The human brain is a highly plastic and malleable network in the early years of one’s life. A mere second could allow for the formation of over a million neural connections. During this period, the brain exhibits high sensitivity to both positive and negative experiences, and proper structural development is dependent on the quality of the child’s interactions with adults.

Researchers at the Idea Lab have dedicated their time to exploring this very problem, where Mark Wade — clinical psychologist and assistant professor in the Department of Applied Psychology and Human Development at the University of Toronto — is investigating the link between psychosocial deprivation and neurobiological development. Lab’s primary goal involves the investigation into how one’s early-life experiences shape mental health and cognition, in addition to the brain’s structural progression. 

High-quality foster care can reverse developmental domain deficiencies

Amongst the various research projects that the lab has undertaken, the Bucharest Early Intervention Project is the longest longitudinal study — defined as a study that tracks changes within individuals over time — in Bucharest, Romania that focused on family-based care, spanning nearly 20 years. By following the development of children growing up in orphanages, this project aims to better understand how the impacts of psychosocial deprivation could potentially be reversed via the implementation of family care. 

The project’s researchers designed a high-quality foster care environment specifically for the study. This allowed them to separate children into two groups, wherein one remained in institutionalized care and the other was transferred to high-quality care. With several follow ups throughout the children’s lives, researchers were able to define differences in a variety of developmental domains. 

Analyzing these domains revealed several negative impacts of early institutionalization, such as cognitive and socioemotional deficits and an increased risk of psychiatric disorders. Reward sensitivity was also found to be altered in children remaining in institutionalized care, as a lack of rewards — such as affection and physical closeness to caregivers — leads to both downregulation and premature elimination of synaptic connections across the brain.

But with the implementation of high-quality foster care, domains such as brain activity, cognition and language displayed improvements. These improvements were characterized by lower  electroencephalogram coherence, indicating higher intellectual processing, as well as higher academic performance in terms of language arts and reading ability. Further goals of this project include studying additional lasting effects of foster care placement and recovery-sensitive periods, defined as a period in which a child should be placed in foster care for domain recovery to be exhibited.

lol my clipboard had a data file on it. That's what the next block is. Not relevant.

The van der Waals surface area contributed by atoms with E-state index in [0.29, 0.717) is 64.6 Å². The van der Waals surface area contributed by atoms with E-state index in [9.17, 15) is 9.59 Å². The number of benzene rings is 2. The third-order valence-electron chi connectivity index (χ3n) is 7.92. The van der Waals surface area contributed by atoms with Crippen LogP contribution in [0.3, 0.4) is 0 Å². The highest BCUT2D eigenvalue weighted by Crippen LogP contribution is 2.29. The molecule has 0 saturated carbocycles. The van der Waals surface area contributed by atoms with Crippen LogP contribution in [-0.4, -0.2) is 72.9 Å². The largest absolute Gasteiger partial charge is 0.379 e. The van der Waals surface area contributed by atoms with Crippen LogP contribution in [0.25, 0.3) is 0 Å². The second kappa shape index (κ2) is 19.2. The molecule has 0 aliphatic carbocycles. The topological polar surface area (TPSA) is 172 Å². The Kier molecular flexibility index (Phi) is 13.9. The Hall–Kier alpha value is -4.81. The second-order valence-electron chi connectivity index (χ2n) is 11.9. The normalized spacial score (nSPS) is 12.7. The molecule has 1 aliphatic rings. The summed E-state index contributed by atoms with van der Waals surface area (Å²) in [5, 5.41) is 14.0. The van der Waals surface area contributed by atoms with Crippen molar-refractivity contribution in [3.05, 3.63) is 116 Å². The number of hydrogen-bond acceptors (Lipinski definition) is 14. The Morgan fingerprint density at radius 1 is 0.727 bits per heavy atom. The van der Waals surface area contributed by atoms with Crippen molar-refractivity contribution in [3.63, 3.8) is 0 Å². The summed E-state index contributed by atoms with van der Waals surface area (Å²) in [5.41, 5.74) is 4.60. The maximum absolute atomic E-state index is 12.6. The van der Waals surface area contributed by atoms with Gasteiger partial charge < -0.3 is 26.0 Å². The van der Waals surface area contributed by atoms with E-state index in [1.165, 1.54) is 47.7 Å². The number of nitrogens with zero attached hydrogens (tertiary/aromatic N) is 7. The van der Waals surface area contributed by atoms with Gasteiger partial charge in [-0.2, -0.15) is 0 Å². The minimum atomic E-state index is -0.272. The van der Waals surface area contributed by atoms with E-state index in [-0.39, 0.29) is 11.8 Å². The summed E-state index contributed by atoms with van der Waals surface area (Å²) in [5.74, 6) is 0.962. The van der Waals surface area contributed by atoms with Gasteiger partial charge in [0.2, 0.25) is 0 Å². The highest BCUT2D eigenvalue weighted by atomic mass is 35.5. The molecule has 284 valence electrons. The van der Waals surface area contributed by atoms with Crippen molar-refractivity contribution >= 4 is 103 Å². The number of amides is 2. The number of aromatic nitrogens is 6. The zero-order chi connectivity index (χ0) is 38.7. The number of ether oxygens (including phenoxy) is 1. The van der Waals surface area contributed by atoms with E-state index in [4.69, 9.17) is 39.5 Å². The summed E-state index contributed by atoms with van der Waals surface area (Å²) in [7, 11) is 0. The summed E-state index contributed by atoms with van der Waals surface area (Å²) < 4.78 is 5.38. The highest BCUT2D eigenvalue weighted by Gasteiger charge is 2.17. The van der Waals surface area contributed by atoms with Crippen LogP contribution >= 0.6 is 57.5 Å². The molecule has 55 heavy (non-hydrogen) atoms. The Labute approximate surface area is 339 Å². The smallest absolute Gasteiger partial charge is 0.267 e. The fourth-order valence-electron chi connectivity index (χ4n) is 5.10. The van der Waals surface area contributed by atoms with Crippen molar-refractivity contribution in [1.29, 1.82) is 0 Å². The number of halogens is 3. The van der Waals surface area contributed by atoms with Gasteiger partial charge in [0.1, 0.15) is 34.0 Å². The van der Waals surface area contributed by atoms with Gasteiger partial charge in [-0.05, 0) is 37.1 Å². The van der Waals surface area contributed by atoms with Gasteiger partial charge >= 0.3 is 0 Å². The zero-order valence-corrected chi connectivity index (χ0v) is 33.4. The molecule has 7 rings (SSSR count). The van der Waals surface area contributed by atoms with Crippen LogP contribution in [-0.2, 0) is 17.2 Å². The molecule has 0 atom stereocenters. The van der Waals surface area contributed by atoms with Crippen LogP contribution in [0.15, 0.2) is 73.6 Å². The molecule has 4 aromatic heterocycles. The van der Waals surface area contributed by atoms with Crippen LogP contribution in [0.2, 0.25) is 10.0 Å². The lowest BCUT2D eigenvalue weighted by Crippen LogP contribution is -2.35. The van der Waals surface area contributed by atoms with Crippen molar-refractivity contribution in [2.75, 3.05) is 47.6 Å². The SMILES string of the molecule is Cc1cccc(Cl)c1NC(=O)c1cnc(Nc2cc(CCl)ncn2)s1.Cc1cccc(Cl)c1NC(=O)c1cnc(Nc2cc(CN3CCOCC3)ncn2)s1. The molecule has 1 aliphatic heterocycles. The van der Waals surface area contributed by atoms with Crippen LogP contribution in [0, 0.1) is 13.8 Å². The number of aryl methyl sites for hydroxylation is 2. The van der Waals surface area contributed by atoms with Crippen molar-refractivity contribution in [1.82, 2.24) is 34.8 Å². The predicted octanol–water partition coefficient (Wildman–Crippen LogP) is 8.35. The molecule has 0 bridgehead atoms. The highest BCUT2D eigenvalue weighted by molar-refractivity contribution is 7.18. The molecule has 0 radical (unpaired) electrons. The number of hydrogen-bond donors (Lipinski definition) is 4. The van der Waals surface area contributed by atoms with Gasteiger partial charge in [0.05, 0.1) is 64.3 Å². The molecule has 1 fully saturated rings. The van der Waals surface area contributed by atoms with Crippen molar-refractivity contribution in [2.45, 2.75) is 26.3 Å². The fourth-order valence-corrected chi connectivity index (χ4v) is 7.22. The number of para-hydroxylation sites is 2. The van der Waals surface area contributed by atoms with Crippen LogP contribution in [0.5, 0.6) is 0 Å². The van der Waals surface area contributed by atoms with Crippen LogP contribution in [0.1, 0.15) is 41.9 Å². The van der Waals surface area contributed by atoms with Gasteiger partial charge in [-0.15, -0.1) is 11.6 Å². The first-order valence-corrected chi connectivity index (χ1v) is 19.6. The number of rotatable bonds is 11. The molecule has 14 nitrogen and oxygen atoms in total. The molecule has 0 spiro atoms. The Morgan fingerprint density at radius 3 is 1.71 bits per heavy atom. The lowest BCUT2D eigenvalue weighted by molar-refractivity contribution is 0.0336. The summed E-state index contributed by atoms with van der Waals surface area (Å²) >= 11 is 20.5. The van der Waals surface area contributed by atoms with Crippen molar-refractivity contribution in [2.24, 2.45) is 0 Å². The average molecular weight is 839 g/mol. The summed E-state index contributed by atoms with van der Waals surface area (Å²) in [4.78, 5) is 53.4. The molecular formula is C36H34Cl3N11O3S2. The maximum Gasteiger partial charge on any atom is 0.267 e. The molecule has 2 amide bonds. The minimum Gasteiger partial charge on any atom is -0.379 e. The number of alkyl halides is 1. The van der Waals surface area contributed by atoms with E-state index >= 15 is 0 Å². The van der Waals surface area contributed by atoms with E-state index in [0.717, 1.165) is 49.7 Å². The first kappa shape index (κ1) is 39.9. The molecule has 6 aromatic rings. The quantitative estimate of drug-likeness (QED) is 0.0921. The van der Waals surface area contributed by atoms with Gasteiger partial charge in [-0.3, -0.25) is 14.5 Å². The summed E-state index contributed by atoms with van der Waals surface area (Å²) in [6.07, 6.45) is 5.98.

Changes in cortical structure

In a study published by the Science Advances in 2022, data from the Bucharest Early Intervention Project was used to develop a randomized control trial looking into the relationship between psychosocial deprivation and cortical development. 

By examining the total brain volume for both institutionalized and noninstitutionalized children, researchers were able to observe a 2.5 to 5.5 per cent overall brain volume decrease in children that were institutionalized. Changes in brain surface area and cortical thickness were also reported — two factors that are critical to supporting brain function. The group that was randomized to foster care displayed both a faster decrease in the cortical thickness of the prefrontal cortex and in the medial orbitofrontal cortex surface area — regions required for decision-making — from ages 9 to 16 when compared to the institutionalized group. 

Further results indicated that caregiving environments can impact white matter, as exposure to institutionalization corresponded to modifications in white matter integrity in various brain regions, which is vital for the passing of information between parts of the brain.

The combination of these findings indicates the profound impact early experiences, such as caregiving, have on neurological maturation. This study was the first of its kind to link psychosocial deprivation to structural neurodevelopment in a randomized control trial from middle childhood to adolescence, shedding light on the importance of family-based care interventions during early development.